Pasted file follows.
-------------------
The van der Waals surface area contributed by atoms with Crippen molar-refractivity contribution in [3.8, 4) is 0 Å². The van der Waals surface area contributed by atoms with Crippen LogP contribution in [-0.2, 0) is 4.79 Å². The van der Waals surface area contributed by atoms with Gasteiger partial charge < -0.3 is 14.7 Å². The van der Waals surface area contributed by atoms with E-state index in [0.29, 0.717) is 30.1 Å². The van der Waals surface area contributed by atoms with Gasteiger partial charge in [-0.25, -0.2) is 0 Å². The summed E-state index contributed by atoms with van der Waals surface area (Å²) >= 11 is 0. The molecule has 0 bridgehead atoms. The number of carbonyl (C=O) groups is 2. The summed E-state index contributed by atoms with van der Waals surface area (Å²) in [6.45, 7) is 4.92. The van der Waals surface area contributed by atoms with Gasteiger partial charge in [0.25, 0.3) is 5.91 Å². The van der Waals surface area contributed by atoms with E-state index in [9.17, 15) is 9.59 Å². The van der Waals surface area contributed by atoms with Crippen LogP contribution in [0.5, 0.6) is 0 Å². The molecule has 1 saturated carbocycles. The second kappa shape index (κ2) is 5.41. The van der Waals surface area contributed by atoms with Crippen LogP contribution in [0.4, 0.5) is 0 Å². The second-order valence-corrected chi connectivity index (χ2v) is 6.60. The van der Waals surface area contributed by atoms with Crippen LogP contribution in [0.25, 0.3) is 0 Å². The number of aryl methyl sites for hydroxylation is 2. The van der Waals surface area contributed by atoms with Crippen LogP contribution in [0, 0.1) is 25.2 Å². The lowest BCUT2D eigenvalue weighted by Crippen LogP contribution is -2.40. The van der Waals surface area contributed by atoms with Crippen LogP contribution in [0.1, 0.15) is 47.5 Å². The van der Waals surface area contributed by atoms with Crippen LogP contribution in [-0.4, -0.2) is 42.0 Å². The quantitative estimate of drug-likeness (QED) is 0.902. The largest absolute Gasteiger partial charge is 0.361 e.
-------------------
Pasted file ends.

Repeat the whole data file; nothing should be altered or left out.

The van der Waals surface area contributed by atoms with Crippen molar-refractivity contribution in [3.8, 4) is 0 Å². The van der Waals surface area contributed by atoms with Crippen LogP contribution in [-0.2, 0) is 4.79 Å². The van der Waals surface area contributed by atoms with Gasteiger partial charge < -0.3 is 14.7 Å². The van der Waals surface area contributed by atoms with E-state index in [0.29, 0.717) is 30.1 Å². The van der Waals surface area contributed by atoms with Gasteiger partial charge in [-0.25, -0.2) is 0 Å². The summed E-state index contributed by atoms with van der Waals surface area (Å²) >= 11 is 0. The molecule has 0 bridgehead atoms. The number of carbonyl (C=O) groups is 2. The summed E-state index contributed by atoms with van der Waals surface area (Å²) in [6.45, 7) is 4.92. The van der Waals surface area contributed by atoms with Gasteiger partial charge in [0.25, 0.3) is 5.91 Å². The van der Waals surface area contributed by atoms with E-state index in [9.17, 15) is 9.59 Å². The van der Waals surface area contributed by atoms with Crippen LogP contribution in [0.5, 0.6) is 0 Å². The molecule has 1 saturated carbocycles. The second kappa shape index (κ2) is 5.41. The van der Waals surface area contributed by atoms with Crippen LogP contribution in [0.4, 0.5) is 0 Å². The second-order valence-corrected chi connectivity index (χ2v) is 6.60. The van der Waals surface area contributed by atoms with Crippen LogP contribution in [0.25, 0.3) is 0 Å². The number of aryl methyl sites for hydroxylation is 2. The van der Waals surface area contributed by atoms with Crippen LogP contribution in [0, 0.1) is 25.2 Å². The lowest BCUT2D eigenvalue weighted by Crippen LogP contribution is -2.40. The van der Waals surface area contributed by atoms with Crippen LogP contribution in [0.1, 0.15) is 47.5 Å². The van der Waals surface area contributed by atoms with Crippen LogP contribution in [-0.4, -0.2) is 42.0 Å². The quantitative estimate of drug-likeness (QED) is 0.902. The largest absolute Gasteiger partial charge is 0.361 e.